Parents are reminded to follow all appropriate sanitation protocols especially during the current COVID-19 pandemic,(washing hands regularly and thoroughly cleaning regularly used surfaces).1 Based on the recommendations from Centers for Disease Control and Prevention (CDC), Environmental Protection Agency (EPA)-registered surface disinfectant can be utilized safely to clean children’s toys and furniture. If bleach is the preferred choice it must be between 5.25%–8.25% sodium hypochlorite. However, parents are cautioned both by manufacturers and CDC that seatbelts and car seats must not be disinfected as the chemical may irritate the safety features, however warm water and soap can be safely utilized.18

In summary, it is paramount that primary clinicians such as chiropractors maintain a good level of communication with the community, especially with new parents or caregivers of young children. It is essential to remind family members of the simple and yet effective way of ergonomically implementing these postural changes and empower them to carry on the essential work of looking after their youngsters and keeping them safe.


1. Schafer R. C., Chapter 4:Body Alignment, Posture, and Gait, Clinical Biomechanics: Musculoskeletal Actions and Reactions Second Edition ~ Wiliams & Wilkin. https://chiro.org/ACAPress/Body_Alignment.html Accessed October 10, 2020.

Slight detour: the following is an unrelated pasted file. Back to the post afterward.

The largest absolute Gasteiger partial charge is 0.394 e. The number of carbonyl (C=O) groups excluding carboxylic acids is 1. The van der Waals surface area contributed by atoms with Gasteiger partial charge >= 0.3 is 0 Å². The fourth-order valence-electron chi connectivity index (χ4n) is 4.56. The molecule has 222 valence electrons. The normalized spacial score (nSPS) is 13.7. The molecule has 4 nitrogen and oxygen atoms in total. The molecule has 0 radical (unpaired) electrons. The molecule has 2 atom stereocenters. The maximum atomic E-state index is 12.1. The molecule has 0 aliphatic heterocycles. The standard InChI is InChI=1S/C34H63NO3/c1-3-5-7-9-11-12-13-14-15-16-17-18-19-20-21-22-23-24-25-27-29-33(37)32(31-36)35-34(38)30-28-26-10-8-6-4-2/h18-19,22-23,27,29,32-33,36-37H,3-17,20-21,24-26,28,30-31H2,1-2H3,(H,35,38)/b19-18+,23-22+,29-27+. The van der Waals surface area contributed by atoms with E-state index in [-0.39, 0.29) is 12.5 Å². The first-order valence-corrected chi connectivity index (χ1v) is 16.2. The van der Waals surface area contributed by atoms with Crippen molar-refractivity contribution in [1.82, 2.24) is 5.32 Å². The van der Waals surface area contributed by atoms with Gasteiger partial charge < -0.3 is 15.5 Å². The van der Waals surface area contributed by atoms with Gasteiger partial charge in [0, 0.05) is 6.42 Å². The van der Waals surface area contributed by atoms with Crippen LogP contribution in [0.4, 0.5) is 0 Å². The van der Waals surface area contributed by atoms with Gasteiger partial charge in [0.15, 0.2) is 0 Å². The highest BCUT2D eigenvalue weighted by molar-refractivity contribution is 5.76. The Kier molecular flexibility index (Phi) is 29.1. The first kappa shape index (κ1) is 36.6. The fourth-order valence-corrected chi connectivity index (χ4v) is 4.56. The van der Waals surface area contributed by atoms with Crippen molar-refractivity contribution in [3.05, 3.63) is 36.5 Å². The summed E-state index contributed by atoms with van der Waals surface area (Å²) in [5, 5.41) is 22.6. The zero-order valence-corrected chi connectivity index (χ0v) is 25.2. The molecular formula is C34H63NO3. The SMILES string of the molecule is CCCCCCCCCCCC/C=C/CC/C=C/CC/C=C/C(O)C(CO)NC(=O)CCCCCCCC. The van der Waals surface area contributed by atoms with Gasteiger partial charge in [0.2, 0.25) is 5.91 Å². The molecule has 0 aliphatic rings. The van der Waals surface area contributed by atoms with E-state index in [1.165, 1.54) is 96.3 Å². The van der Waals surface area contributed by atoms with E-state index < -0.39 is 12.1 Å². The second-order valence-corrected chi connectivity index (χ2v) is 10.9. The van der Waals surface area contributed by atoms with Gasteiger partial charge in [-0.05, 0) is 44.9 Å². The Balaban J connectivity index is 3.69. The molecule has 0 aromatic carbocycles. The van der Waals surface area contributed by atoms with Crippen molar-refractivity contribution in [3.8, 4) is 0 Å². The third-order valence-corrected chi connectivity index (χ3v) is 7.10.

2. Cramer, H., Mehling, W.E., Saha, F.J. et al. Postural awareness and its relation to pain: validation of an innovative instrument measuring awareness of body posture in patients with chronic pain. BMC Musculoskelet Disord 19, 109 (2018). https://doi.org/10.1186/s12891-018-2031-9 Accessed: September 20, 2020.

3. Clinical-test-sensory-interaction-balance, https://www.sralab.org/rehabilitation-measures/clinical-test-sensory-interaction-balance-vedge, Published Nov,2013, Accessed: December 6, 2020.

4. U.S. Department of Health and Human Services. The Safe to Sleep®. NICHD. https://safetosleep.nichd.nih.gov/activities/campaign. Published 2020. Accessed September 20, 2020.

5. Chizawsky LLK, Scott-Findlay S. Tummy time! Preventing unwanted effects of the “Back to Sleep” campaign. AWHONN Lifelines. 2005;9(5):382-387.